UPDATE (11/12/15; 1:45 pm ET): A retired power plant near the Shamokin Dam in Snyder County, Pennsylvania will be the new home of the largest natural gas power conversion project in the United States. The 65-year-old power plant was brought offline in 2014 due to low natural gas prices, but in 2018 Marcellus gas produced right here in Pennsylvania will bring this power plant roaring back to life. Todd W. Carter, president and senior partner of Panda Power Funds had this to say about the project:
“The natural gas revolution has arrived in the heart of coal country, I’m proud Panda is leading the way toward clean natural gas-fueled generation.”
Over the two-and-a-half-year construction period, Panda Funds estimates that 900 jobs will be created. Once completed, the generation plant will create 35 direct long term jobs to run the facility and approximately 52 indirect jobs within the community to support the plant.
The generation plant will be using state to the art technology to supply large power markets including the Philadelphia and New York metropolitan area. Once completed, the power plant will supply 180 percent more power than the plant it replaced while SO2 and NOx emissions are expected to be reduced by more than 90 percent. New technology will also allow the power plant to utilize 97 percent less water for cooling, which will help preserve Pennsylvania’s fresh water resources. These types of power generation projects not only create jobs but also move us in the right direction as we continue to improve air quality across the country.
— Original Post August 20, 2015 —
Thanks to the continued development of the Marcellus Shale, natural gas production has consistently increased over the last decade, fueling new power plant projects that will take advantage of the affordable and abundant energy beneath our feet. According to a recent article in the Scranton Times Tribune:
“Hydraulic fracturing in the Marcellus Shale in Pennsylvania has turned U.S. gas markets upside down. Now, that seismic shift is spreading to the electric power industry and Northeast Pennsylvania is the epicenter of that change.”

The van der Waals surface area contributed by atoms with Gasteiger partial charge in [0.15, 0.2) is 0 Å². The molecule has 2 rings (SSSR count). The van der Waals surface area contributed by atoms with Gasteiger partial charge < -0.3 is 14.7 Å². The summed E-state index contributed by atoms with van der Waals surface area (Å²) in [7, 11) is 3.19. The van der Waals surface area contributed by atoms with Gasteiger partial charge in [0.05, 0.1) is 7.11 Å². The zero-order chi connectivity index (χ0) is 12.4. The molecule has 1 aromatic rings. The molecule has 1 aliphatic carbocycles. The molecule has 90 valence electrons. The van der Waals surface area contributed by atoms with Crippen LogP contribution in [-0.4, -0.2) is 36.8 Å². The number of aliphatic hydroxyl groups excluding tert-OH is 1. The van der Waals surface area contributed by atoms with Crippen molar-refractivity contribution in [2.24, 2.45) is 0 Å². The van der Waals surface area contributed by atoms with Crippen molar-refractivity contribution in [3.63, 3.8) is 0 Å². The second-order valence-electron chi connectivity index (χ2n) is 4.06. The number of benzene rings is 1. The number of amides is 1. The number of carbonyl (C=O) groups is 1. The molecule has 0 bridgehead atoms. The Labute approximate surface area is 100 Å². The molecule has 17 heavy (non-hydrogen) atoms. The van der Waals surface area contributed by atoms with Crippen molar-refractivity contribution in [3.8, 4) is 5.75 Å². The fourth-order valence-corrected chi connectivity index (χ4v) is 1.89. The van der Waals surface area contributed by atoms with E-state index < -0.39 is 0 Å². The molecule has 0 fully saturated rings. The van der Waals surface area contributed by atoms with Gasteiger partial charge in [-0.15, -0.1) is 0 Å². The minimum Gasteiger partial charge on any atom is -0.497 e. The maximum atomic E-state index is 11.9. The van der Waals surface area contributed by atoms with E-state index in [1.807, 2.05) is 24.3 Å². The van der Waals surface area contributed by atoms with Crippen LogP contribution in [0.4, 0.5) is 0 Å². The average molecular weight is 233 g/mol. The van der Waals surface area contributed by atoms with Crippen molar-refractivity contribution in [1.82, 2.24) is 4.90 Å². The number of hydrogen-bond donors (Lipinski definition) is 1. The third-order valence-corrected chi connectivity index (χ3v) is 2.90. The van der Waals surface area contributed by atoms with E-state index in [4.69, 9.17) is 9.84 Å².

Currently there are four natural gas power plants proposed for Northeast Pennsylvania and construction of these facilities will help grow the economy and create hundreds of jobs:
- According to Invenergy, Lackawanna Energy Center will create 600 jobs during construction of the facility and once completed the project will generate more than $50 million in community investment.
- The Panda Patriot will “create approximately 500 construction jobs; 27 direct jobs to operate the plant and 45 indirect jobs to support the plant,” and supply up to one million homes.
- The Panda Liberty is estimated to create the same number of jobs as the Patriot, and in supplying another million homes will generate “approximately $5.9 billion to the area’s economy during construction and the plant’s first ten years of operation.”
- The Moxie Freedom is estimated to create yet another 600 jobs that will produce roughly $120 million in payroll and other worker-related revenue.
Aside from the economic benefits, the proposed projects will also serve to decrease emissions during power generation. Improving air quality through natural gas end use is a trend we’ve been seeing across the Commonwealth, as the Pennsylvania Department of Environmental Protection recently stated:
“Significantly, since 2008, when unconventional drilling across the state began quickly increasing, cumulative air contaminant emissions across the state have continued to decline. In particular, sulfur dioxide emissions from electric generating units (EGU) have been reduced by approximately 73 percent. The emissions of nitrogen oxides and particulate matter have also been reduced by approximately 23 percent and 46 percent, respectively, from this sector.”
And, as EID recently reported, Pennsylvania is not alone in this emission reduction trend. New York has also embraced cleaner burning natural gas as a main fuel source for electricity generation and has benefitted greatly because of it. According to a recent report from the New York Independent System Operator (NYISO):
“From 2000 through 2014, New York power plant emission rates dropped by double digits. SO2 emissions rates declined 94 percent. NOX emission rates declined 78 percent. CO2 emission rates declined 39 percent.”
Natural gas development in Pennsylvania has created hundreds of thousands of jobs across the Commonwealth and has helped the United States significantly decrease emissions associated with electricity generation. As more of these projects are completed, Pennsylvania will continue to be an energy power house thanks to the abundant Marcellus Shale.